It is obvious that the apparatus herein described admits of various modifications in its constructions, I do not, therefore, limit myself to the exact constructions shown and described, but

I claim as my invention-:-

1. In a filter, a porous filtering tube, and an elastic cap for said tube, said cap being provided with an extended neck or nipple adapted to project into an opening in a perforated plate, and means, substantially as described, for securing said cap in said opening to cause the filtrate from said tube to pass through said plate, substantially as specified.

2. In a filter, the combination with a porous filtering tube, of a cap or cover to fit over and partially close the end of said tube, said cap being provided with an extended neck or nipple adapted to pass through an opening in a perforated plate, and a perforated plug for securing said neck or nipple in said opening, substantially as specified.

3. In a filter, the combination with a porous filtering tube, of an elastic cap or cover to fit over the end of said tube a perforated neck on said cap or cover adapted to fit into an opening in a perforated plate, a perforated plug adapted to be inserted into said neck or nipple, means, substantially as described, for securing said nipple to said plug and the said cap to the filtering tube, substantially as specified.

4. An elastic perforated cap or cover for a porous porcelain filtering tube having downwardly projecting flanges to engage with the end of said tube, an upwardly projecting nipple to'extend into an opening in a perforated plate, and means for securing said nipple in said opening and said tube in said cap, substantially as specified.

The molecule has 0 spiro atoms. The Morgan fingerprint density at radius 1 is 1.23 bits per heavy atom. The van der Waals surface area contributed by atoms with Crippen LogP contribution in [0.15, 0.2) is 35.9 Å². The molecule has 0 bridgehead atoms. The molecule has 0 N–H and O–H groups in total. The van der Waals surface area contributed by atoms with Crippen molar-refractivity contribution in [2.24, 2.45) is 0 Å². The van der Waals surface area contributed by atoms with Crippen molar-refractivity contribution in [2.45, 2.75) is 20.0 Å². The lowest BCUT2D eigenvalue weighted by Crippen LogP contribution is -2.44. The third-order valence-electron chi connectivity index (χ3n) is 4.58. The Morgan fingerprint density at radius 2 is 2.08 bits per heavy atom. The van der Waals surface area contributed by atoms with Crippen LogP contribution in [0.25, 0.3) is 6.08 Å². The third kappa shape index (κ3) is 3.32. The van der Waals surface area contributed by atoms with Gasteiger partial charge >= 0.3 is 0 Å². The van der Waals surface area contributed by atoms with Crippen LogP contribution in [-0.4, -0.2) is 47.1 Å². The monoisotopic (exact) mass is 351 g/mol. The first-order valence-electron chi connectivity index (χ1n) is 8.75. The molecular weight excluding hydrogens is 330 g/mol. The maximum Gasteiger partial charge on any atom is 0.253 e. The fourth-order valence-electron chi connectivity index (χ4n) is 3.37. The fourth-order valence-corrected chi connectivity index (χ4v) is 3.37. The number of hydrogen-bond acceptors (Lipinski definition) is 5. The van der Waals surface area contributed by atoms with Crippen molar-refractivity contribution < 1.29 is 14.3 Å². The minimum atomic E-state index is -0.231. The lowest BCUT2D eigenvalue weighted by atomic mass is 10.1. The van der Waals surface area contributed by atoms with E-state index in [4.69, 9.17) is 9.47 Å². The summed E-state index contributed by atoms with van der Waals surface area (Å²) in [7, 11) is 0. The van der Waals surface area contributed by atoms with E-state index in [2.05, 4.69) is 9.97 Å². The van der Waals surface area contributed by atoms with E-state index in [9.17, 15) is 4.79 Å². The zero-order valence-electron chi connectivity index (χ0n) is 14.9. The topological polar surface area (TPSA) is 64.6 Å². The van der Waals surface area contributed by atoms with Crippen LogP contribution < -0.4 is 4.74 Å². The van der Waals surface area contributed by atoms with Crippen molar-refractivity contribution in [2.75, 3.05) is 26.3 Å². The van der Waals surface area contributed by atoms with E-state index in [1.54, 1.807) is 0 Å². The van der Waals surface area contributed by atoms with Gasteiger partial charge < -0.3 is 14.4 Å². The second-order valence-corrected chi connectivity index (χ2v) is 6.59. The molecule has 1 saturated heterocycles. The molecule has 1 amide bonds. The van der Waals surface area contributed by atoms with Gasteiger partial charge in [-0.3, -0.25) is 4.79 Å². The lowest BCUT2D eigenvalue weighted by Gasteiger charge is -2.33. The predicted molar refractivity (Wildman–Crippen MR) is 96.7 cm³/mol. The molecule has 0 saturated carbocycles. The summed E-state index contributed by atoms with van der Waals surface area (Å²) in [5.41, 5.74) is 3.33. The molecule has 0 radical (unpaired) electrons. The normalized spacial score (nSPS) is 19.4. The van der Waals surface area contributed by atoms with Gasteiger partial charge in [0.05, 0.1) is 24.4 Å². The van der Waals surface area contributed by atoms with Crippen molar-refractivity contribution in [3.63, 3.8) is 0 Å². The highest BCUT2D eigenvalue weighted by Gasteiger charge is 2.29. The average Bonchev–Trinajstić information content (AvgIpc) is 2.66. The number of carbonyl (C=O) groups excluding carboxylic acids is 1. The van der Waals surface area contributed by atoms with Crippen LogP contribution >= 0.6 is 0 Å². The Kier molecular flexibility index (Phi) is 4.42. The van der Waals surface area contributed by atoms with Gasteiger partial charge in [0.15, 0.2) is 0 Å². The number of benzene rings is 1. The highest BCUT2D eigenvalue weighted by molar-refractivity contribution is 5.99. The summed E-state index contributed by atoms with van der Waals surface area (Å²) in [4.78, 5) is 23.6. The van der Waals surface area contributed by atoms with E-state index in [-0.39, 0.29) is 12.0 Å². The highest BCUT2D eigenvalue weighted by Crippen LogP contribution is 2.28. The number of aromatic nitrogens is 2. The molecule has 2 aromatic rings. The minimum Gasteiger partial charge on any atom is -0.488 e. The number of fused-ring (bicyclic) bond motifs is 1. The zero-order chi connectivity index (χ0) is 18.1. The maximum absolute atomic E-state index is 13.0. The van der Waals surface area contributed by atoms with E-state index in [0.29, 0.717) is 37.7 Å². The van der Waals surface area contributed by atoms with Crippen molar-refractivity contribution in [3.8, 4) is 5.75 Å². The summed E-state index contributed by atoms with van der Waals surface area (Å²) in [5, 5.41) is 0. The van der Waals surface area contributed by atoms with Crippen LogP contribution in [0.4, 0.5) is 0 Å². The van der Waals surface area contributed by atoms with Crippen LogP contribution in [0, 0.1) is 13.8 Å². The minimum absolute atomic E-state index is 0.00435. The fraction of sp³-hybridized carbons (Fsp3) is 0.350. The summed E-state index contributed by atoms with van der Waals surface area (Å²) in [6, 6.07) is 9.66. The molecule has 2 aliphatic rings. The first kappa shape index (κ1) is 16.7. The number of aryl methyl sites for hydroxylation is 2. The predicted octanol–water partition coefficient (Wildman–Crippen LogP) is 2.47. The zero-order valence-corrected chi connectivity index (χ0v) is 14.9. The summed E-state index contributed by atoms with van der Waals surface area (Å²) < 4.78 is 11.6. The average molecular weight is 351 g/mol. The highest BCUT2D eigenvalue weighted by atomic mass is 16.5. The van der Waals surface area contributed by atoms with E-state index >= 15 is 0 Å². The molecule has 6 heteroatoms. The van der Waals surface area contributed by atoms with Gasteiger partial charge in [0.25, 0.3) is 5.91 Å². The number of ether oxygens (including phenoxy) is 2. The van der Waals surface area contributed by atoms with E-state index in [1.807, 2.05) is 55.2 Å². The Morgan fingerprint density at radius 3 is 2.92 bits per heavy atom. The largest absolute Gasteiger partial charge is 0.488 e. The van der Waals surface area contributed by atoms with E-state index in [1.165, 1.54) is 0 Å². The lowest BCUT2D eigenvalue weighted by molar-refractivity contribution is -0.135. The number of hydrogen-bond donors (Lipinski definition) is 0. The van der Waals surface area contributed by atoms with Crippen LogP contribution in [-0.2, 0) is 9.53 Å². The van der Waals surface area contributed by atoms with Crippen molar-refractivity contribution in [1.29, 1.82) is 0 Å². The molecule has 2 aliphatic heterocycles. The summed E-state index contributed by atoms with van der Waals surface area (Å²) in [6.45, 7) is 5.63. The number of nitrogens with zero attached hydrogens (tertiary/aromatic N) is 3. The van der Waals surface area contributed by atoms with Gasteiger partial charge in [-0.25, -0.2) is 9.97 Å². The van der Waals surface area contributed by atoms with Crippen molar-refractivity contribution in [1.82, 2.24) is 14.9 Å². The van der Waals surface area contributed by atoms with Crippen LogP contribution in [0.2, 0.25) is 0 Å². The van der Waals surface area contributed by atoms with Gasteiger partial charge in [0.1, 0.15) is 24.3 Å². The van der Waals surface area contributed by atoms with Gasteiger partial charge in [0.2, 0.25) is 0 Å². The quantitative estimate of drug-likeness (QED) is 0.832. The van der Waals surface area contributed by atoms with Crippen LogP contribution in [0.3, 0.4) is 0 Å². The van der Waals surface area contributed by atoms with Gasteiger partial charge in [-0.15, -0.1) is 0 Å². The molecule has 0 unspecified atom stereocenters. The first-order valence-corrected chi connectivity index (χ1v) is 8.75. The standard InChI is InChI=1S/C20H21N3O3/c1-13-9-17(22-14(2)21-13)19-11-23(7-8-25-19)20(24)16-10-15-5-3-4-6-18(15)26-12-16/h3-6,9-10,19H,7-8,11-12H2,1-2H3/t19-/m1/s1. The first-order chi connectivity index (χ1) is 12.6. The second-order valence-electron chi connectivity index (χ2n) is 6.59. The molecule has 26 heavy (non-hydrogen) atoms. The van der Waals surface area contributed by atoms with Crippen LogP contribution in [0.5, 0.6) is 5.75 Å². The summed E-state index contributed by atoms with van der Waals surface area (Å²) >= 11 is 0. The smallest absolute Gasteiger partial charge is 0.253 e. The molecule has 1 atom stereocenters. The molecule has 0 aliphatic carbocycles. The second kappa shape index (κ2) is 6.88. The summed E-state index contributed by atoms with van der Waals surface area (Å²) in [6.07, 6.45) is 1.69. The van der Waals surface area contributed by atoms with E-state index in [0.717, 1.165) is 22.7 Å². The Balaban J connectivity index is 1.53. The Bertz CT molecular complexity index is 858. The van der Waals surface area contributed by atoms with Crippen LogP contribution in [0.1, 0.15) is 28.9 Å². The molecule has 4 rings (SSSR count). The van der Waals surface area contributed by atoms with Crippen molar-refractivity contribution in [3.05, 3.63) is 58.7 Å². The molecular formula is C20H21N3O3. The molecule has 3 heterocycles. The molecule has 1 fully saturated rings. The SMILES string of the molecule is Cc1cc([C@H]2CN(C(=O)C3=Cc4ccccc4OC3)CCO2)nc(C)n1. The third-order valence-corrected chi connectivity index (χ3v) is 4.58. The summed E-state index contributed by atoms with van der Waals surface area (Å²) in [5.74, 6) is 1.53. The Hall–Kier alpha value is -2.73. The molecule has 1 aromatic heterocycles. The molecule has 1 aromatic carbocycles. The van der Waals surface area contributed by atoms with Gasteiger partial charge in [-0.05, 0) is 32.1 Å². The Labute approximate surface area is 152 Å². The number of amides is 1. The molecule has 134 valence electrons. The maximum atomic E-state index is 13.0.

5. In a filter, a porous, open-ended, earthenware tube, and a cap formed of rubber or other elastic material and provided with a downwardly projecting flange to fit over said tube and having a perforation to permit the escape of the filtrate from said tube, substantially as and for the purpose specified.

6. An elastic perforated cap or cover in combinationwith a porous filtering tube, said cap being provided with a downwardly extending flange to embrace said tube, and an upwardly extending neck or nipple by means of which it is connected to a perforated plate, a perforated plug for securing said neck or nipple in said perforated plate, and. elastic retaining rings to hold said nipple to said plug and said cap to said porous tube, substantially as specified.

In witness whereof I have hereunto set my hand, this 24th day of May, 1892, in presence of two subscribing witnesses.




Referenced by
Citing PatentFiling datePublication dateApplicantTitle
US2440487 *Sep 4, 1943Apr 27, 1948Western Electric CoCorrosion resistant filter
US2566371 *May 3, 1946Sep 4, 1951Quinn David HWater filter
US2670081 *Jan 17, 1952Feb 23, 1954David H QuinnWater purifier
US2877903 *Nov 29, 1956Mar 17, 1959Arrow Tools IncFilter unit
US3870068 *Dec 7, 1972Mar 11, 1975Shipley CoApparatus for dry replenishment of electroless plating solutions
US4159197 *Oct 5, 1977Jun 26, 1979Donaldson Company, Inc.Suspension gasket seal and system for baghouse filter units
US4303519 *Apr 14, 1978Dec 1, 1981Delvecchio EvoQuick disconnect bag filter
US4419234 *Aug 6, 1982Dec 6, 1983Pall CorporationMultiple cartridge filter assembly with removable filter cartridge array
US7628429 *Sep 2, 2005Dec 8, 2009Watts Regulator Co.Double containment pressure termination fitting for dissimilar materials
US20070052229 *Sep 2, 2005Mar 8, 2007Weisbond Bradley KDouble containment pressure termination fitting for dissimilar materials
Cooperative ClassificationB01D29/0043